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Low carbon economy sustains 238,500 jobs across UK

Published 18/05/2016

Renewable energy generated £15.9 billion turnover and sustained the equivalent of 43,500 full-time jobs in 2014
Renewable energy generated £15.9 billion turnover and sustained the equivalent of 43,500 full-time jobs in 2014

The low carbon economy is worth £46.2 billion and sustains 238,500 jobs, official figures show.

Some 96,500 businesses were operating in the low carbon sector - from renewables such as wind and solar power to electric vehicles - in 2014, the most recent year for which figures were available.

A third of those (34%) were primarily focused on low carbon business, the Office for National Statistics (ONS) data show.

Energy efficiency products was the biggest sector, generating £21.9 billion in turnover and employing the equivalent of 155,500 people, while renewable energy generated £15.9 billion turnover and sustained the equivalent of 43,500 full-time jobs.

Overall more than 4% of non-financial sector businesses were active in the low carbon and renewable energy sector, and it generated 1.3% of non-financial turnover.

The sector generated exports worth nearly £4.8 billion and imports of £5.9 billion, with l ow emission vehicles taking the lion's share of exports, accounting for 60% or £2.9 billion, the figures show.

Scotland had the biggest percentage of companies active in the low carbon sector, with 5.2% of non-financial Scottish businesses involved in clean tech, energy efficiency and renewables and providing the equivalent of 21,500 full time jobs.

In Wales, some 3,500 business were involved in the low carbon economy, providing 9,500 jobs and in Northern Ireland 2,000 companies were active in the sector, sustaining the equivalent of 6,500 full time jobs, the figures reveal.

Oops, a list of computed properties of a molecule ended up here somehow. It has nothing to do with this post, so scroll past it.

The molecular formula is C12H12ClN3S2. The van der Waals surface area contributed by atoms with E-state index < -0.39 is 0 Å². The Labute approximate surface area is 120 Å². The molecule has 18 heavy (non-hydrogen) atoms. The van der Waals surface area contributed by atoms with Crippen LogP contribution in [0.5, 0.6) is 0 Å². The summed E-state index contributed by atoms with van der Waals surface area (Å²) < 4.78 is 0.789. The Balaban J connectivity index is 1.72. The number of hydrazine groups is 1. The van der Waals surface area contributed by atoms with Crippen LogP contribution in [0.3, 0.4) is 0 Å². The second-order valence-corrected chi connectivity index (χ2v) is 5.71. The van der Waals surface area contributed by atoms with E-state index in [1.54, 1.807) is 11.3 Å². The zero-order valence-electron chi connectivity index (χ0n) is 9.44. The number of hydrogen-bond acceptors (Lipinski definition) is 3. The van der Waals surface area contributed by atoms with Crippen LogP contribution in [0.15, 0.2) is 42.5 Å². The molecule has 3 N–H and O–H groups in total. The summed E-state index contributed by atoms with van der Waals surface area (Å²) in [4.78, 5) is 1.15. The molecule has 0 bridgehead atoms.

WWF Scotland director Lang Banks said: "These figures underline the importance of low-carbon businesses to Scotland and the rest of the UK, by helping grow our economy and creating jobs.

"However, if we are to enjoy the multiple benefits of the transition to a zero-carbon future, we need our political leaders to commit to a renewable energy future by bringing forward the policies to realise our potential."

He said Scotland could become the EU's first fully renewable electricity nation by 2030, but only if Scottish ministers committed to the shift and ensured their forthcoming energy strategy focused on renewables, reducing demand and developing energy storage.

"With opinion polling showing that over 70% of people see clear economic benefits from renewable energy, this is an approach that the public could get behind."

Industry body RenewableUK's deputy chief executive Maf Smith said: "Renewable energy is delivering massive economic benefits to Britain.

"With more than 40,000 people employed and a turnover of more than £12 billion a year, we are bringing power and prosperity to communities across the UK, and wind energy is delivering 50% of this investment.

"Government has decided that in future our electricity will come from gas, nuclear and renewables but not coal, and these figures show that renewables are delivering."

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